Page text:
Lessons from Patanjali: Receiving the Divine Offering

by Charu Ramesh

There are many myths surrounding the birth of the sage Patanjali. In one of the myths, his mother was a skilled yogini who desired a son to whom she could pass on her wisdom and knowledge. One morning she was praying at the river, with her hands placed in anjali mudra filled with water that she was offering to the Sun. As she raised her hands and made her offering, a tiny snake fell into her cupped palms. She accepted him as a gift from the heavens and raised him as her son, calling him Patanjali. Patanjali went on to become a great sage, composing a range of texts including the Yoga Sutras as well as important commentaries on the system of Ayurveda and Sanskrit grammar.

anjali-mudra-suryaThe Sanskrit name Patanjali is a compound word made of the prefix pat which means “to fall”, and the word anjali, which refers to the gesture of placing the hands together, slightly hollowed, usually in reverence, supplication or offering. Patanjali therefore means “one who fell into hands placed in reverence”.

The story of his birth is itself a great teaching. Anjali mudra brings both the hands together, symbolizing the union of the left and right sides of the body. These represent the two poles of duality, prana and citta shakti, or yin and yang; complementary forces in the inner and outer universe that come together into wholeness when we perform this gesture. The slight hollowing of the palms represents our inner emptiness, letting everything go to create space for offering and receiving. When our inner and outer being comes together in this way, whatever we offer is sacred and whatever we receive is divine.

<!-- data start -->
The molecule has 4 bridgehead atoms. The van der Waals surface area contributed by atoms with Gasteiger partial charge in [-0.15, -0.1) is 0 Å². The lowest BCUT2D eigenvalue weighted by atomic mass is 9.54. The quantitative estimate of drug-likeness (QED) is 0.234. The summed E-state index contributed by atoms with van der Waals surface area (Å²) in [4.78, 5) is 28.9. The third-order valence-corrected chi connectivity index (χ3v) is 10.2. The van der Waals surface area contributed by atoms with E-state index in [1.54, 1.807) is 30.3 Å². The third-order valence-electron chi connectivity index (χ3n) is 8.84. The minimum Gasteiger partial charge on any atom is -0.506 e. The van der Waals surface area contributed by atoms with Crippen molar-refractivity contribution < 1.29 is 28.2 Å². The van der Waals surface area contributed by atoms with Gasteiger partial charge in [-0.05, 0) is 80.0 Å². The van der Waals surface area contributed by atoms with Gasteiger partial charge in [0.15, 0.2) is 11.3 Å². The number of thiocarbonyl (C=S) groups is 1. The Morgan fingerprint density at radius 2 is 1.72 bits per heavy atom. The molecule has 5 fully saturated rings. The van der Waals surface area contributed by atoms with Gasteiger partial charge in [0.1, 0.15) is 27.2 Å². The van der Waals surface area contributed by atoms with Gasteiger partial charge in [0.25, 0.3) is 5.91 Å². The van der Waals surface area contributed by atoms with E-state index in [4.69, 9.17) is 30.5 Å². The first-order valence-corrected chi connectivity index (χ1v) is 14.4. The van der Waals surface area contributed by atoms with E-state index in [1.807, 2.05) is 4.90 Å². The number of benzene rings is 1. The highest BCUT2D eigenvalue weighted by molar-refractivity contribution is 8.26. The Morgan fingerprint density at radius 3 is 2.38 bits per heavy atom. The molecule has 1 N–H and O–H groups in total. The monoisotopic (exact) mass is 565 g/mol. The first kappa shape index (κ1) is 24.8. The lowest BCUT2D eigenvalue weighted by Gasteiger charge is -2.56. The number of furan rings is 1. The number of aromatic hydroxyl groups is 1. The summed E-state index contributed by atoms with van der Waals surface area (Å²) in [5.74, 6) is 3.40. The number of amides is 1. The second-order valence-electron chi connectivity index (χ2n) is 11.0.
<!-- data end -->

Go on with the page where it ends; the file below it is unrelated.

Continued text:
In the Bhagavad Gita, Sri Krishna says:

Whatever is offered to me with devotion – be it a leaf, a flower, a fruit or water – I accept that devotional offering. (9.23)

Thus it is not what is offered which is important, rather how it is offered. In the space of offering, I can let go of my agendas, my desires, my sense of me, and out of this letting go, a pure and clear offering can be made. At the same time, the process of pure giving invites me to surrender and be an empty vessel, and somewhat paradoxically, allows me to receive whatever comes my way. I can then trust that whatever the universe gives me will be what is best for me and accept it gratefully, just as Patanjali’s mother accepted the snake that fell into her hands and her life. The attitude of open-heartedness with which I made my offering is the same attitude that allows me to receive reverentially what comes back to me from the universe. And what may at first seem like a surprising gift turns out to be one that has the potential to change not just our lives but those of countless others.

patanjali long